|Publication number||US7108080 B2|
|Application number||US 10/799,217|
|Publication date||Sep 19, 2006|
|Filing date||Mar 12, 2004|
|Priority date||Mar 13, 2003|
|Also published as||DE602004023058D1, EP1604093A2, EP1604093A4, EP1604093B1, US20040256157, WO2004083590A2, WO2004083590A3|
|Publication number||10799217, 799217, US 7108080 B2, US 7108080B2, US-B2-7108080, US7108080 B2, US7108080B2|
|Inventors||Robert M. Tessari, Bruce D. Houtchens|
|Original Assignee||Tesco Corporation|
|Export Citation||BiBTeX, EndNote, RefMan|
|Patent Citations (13), Referenced by (53), Classifications (19), Legal Events (3)|
|External Links: USPTO, USPTO Assignment, Espacenet|
The invention relates to drilling well bores and in particular a method and an apparatus for drilling a wellbore using a borehole liner.
A drilling liner can be carried along behind the pilot bit to line a borehole while it is being drilled. Previously drilling fluid has been circulated down through a drill pipe, through the pilot bit and up the outer annulus between the drilling liner and the borehole wall. In these previous methods, drilling with a liner was often difficult. Pressure exerted on the formation due to a combination of the fluid density and the frictional pressure losses in the small annulus between the liner and the borehole/casing wall may induce fractures in the formation and cause lost circulation.
Alternately, in other methods, the drilling fluid is circulated down through the drill pipe and forced up through the liner by sealing between the liner shoe and the borehole wall. This requires the use of an open hole packer, which may not be desirable.
In accordance with one aspect of the present invention, there is provided a borehole drilling apparatus comprising: a drill string including a center bore and a distal end; a bit assembly at the drill string's distal end; a ported sub mounted on the drill string, the ported sub including an upper surface, a lower surface, a bore extending from the upper surface to the lower surface to which the drill string is connected, an axially extending port for providing fluid communication between the lower surface and the upper surface separate from fluid communication with the bore and a lateral port for providing fluid communication between the drill string center bore and an outer surface of the sub between the upper surface and the lower surface, the lateral port being substantially isolated against fluid communication with the axially extending port during operation; and a liner engaging surface encircling the lower surface, the liner engaging surface formed to releasably secure a borehole liner such that the drill string extends through the borehole liner with the bit assembly extending beyond a liner shoe of the liner with an opening between the drill string and the liner.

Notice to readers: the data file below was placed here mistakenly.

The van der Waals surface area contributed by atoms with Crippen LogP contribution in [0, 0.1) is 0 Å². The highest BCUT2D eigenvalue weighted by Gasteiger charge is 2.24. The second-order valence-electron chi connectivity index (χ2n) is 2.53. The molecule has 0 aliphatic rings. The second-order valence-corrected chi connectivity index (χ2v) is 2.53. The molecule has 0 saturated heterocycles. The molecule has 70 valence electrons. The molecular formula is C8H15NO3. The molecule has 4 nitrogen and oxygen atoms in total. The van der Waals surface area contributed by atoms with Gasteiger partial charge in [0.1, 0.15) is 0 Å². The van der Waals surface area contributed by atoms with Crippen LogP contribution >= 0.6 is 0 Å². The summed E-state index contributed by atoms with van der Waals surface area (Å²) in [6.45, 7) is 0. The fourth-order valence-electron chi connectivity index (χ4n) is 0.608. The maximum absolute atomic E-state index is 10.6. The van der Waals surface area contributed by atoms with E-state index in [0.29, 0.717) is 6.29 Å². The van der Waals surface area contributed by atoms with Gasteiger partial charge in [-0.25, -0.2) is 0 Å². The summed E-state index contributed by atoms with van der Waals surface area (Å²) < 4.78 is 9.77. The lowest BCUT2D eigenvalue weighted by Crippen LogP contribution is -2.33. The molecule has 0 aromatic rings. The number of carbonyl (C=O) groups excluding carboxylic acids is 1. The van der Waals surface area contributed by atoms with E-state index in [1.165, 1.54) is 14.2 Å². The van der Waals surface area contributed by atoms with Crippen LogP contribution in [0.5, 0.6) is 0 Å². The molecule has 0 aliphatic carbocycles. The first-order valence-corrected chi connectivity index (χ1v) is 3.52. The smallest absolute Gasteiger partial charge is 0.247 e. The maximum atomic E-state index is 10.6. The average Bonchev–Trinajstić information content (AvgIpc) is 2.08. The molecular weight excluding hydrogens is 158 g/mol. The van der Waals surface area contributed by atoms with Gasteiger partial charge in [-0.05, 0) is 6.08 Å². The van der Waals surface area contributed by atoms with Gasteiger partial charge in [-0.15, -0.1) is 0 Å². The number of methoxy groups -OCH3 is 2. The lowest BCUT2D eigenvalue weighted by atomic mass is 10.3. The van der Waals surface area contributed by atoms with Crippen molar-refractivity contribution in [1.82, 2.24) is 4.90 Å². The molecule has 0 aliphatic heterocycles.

In accordance with another broad aspect, there is provided a method for drilling a borehole comprising: providing a drill string including a center bore, a distal end, a bit assembly at the distal end; hanging a liner from the drill string, thereby forming an annular space between the drill string and the liner and with the bit assembly extending from a lower end of the liner; positioning the drill string with the liner attached thereto in a borehole such that a second annular space is formed between the liner and the borehole wall; operating the bit assembly to proceed with drilling the borehole; and circulating drilling fluid down through the center bore of the drill string out through the bit assembly and down through the second annular space between the liner and the borehole wall, the drilling fluid returning up through the annular space between the drill string and the liner.